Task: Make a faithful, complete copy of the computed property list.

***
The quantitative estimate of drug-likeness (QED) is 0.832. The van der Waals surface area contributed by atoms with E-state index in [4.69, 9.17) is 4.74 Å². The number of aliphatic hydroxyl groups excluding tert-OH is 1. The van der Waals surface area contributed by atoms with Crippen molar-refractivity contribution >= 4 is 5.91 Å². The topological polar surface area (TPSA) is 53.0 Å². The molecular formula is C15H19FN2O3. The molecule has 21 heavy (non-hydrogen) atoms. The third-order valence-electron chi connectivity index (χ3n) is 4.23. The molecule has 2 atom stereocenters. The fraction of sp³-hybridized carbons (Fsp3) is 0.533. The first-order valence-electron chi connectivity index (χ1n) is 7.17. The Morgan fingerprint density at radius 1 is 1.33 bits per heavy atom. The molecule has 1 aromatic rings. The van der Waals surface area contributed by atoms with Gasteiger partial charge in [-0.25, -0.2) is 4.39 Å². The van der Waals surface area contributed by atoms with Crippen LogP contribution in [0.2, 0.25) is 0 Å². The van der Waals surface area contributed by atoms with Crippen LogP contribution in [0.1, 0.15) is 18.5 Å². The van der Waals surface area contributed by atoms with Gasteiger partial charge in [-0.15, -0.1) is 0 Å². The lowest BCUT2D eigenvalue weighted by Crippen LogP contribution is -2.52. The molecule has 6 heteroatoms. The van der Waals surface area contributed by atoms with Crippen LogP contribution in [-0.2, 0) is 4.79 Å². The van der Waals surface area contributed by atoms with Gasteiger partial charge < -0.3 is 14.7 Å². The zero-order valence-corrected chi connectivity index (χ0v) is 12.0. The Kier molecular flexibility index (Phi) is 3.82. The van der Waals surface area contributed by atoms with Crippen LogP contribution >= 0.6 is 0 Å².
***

The quantitative estimate of drug-likeness (QED) is 0.832. The van der Waals surface area contributed by atoms with E-state index in [4.69, 9.17) is 4.74 Å². The number of aliphatic hydroxyl groups excluding tert-OH is 1. The van der Waals surface area contributed by atoms with Crippen molar-refractivity contribution >= 4 is 5.91 Å². The topological polar surface area (TPSA) is 53.0 Å². The molecular formula is C15H19FN2O3. The molecule has 21 heavy (non-hydrogen) atoms. The third-order valence-electron chi connectivity index (χ3n) is 4.23. The molecule has 2 atom stereocenters. The fraction of sp³-hybridized carbons (Fsp3) is 0.533. The first-order valence-electron chi connectivity index (χ1n) is 7.17. The Morgan fingerprint density at radius 1 is 1.33 bits per heavy atom. The molecule has 1 aromatic rings. The van der Waals surface area contributed by atoms with Gasteiger partial charge in [-0.25, -0.2) is 4.39 Å². The van der Waals surface area contributed by atoms with Crippen LogP contribution in [0.2, 0.25) is 0 Å². The van der Waals surface area contributed by atoms with Crippen LogP contribution in [0.1, 0.15) is 18.5 Å². The van der Waals surface area contributed by atoms with Gasteiger partial charge in [-0.15, -0.1) is 0 Å². The lowest BCUT2D eigenvalue weighted by Crippen LogP contribution is -2.52. The molecule has 6 heteroatoms. The van der Waals surface area contributed by atoms with Crippen LogP contribution in [-0.2, 0) is 4.79 Å². The van der Waals surface area contributed by atoms with Gasteiger partial charge < -0.3 is 14.7 Å². The zero-order valence-corrected chi connectivity index (χ0v) is 12.0. The Kier molecular flexibility index (Phi) is 3.82. The van der Waals surface area contributed by atoms with Crippen LogP contribution >= 0.6 is 0 Å².